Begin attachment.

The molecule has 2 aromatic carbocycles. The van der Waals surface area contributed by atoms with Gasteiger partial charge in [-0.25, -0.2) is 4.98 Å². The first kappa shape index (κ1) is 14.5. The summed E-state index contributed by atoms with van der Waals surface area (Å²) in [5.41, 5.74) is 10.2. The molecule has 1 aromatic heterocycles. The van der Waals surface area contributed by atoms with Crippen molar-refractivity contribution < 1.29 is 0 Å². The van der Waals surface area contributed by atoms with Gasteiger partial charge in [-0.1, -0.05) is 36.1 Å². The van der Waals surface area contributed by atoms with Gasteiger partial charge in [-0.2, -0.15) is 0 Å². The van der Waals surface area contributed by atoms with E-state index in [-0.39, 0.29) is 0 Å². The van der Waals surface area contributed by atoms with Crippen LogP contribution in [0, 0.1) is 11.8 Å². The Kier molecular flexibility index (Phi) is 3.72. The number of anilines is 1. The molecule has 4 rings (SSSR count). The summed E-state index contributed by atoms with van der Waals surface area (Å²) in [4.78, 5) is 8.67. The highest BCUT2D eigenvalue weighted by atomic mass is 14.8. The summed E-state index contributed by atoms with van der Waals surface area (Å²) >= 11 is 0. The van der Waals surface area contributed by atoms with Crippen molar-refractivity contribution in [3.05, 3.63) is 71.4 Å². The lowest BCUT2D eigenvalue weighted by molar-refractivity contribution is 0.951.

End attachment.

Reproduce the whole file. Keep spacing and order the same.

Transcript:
The molecule has 2 aromatic carbocycles. The van der Waals surface area contributed by atoms with Gasteiger partial charge in [-0.25, -0.2) is 4.98 Å². The first kappa shape index (κ1) is 14.5. The summed E-state index contributed by atoms with van der Waals surface area (Å²) in [5.41, 5.74) is 10.2. The molecule has 1 aromatic heterocycles. The van der Waals surface area contributed by atoms with Crippen molar-refractivity contribution < 1.29 is 0 Å². The van der Waals surface area contributed by atoms with Gasteiger partial charge in [-0.1, -0.05) is 36.1 Å². The van der Waals surface area contributed by atoms with Gasteiger partial charge in [-0.2, -0.15) is 0 Å². The van der Waals surface area contributed by atoms with E-state index in [-0.39, 0.29) is 0 Å². The van der Waals surface area contributed by atoms with Crippen LogP contribution in [0, 0.1) is 11.8 Å². The Kier molecular flexibility index (Phi) is 3.72. The number of anilines is 1. The molecule has 4 rings (SSSR count). The summed E-state index contributed by atoms with van der Waals surface area (Å²) in [4.78, 5) is 8.67. The highest BCUT2D eigenvalue weighted by atomic mass is 14.8. The summed E-state index contributed by atoms with van der Waals surface area (Å²) >= 11 is 0. The van der Waals surface area contributed by atoms with Crippen molar-refractivity contribution in [3.05, 3.63) is 71.4 Å². The lowest BCUT2D eigenvalue weighted by molar-refractivity contribution is 0.951.